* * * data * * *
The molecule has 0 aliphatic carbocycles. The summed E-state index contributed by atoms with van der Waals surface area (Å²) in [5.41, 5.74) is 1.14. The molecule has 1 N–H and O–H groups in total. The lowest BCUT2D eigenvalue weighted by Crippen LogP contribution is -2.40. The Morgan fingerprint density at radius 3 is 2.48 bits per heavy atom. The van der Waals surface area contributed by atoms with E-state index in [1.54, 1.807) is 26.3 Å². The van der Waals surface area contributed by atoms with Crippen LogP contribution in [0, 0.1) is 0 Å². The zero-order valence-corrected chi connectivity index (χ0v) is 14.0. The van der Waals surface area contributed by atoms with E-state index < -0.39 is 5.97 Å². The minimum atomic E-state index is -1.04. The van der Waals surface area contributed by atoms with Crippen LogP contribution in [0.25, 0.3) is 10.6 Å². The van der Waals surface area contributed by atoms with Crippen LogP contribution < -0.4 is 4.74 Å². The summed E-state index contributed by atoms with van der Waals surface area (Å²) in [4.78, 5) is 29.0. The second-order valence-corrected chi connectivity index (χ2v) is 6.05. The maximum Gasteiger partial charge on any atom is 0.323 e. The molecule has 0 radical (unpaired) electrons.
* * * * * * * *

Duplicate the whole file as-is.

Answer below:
The molecule has 0 aliphatic carbocycles. The summed E-state index contributed by atoms with van der Waals surface area (Å²) in [5.41, 5.74) is 1.14. The molecule has 1 N–H and O–H groups in total. The lowest BCUT2D eigenvalue weighted by Crippen LogP contribution is -2.40. The Morgan fingerprint density at radius 3 is 2.48 bits per heavy atom. The van der Waals surface area contributed by atoms with E-state index in [1.54, 1.807) is 26.3 Å². The van der Waals surface area contributed by atoms with Crippen LogP contribution in [0, 0.1) is 0 Å². The zero-order valence-corrected chi connectivity index (χ0v) is 14.0. The van der Waals surface area contributed by atoms with E-state index < -0.39 is 5.97 Å². The minimum atomic E-state index is -1.04. The van der Waals surface area contributed by atoms with Crippen LogP contribution in [0.25, 0.3) is 10.6 Å². The van der Waals surface area contributed by atoms with Crippen LogP contribution < -0.4 is 4.74 Å². The summed E-state index contributed by atoms with van der Waals surface area (Å²) in [4.78, 5) is 29.0. The second-order valence-corrected chi connectivity index (χ2v) is 6.05. The maximum Gasteiger partial charge on any atom is 0.323 e. The molecule has 0 radical (unpaired) electrons.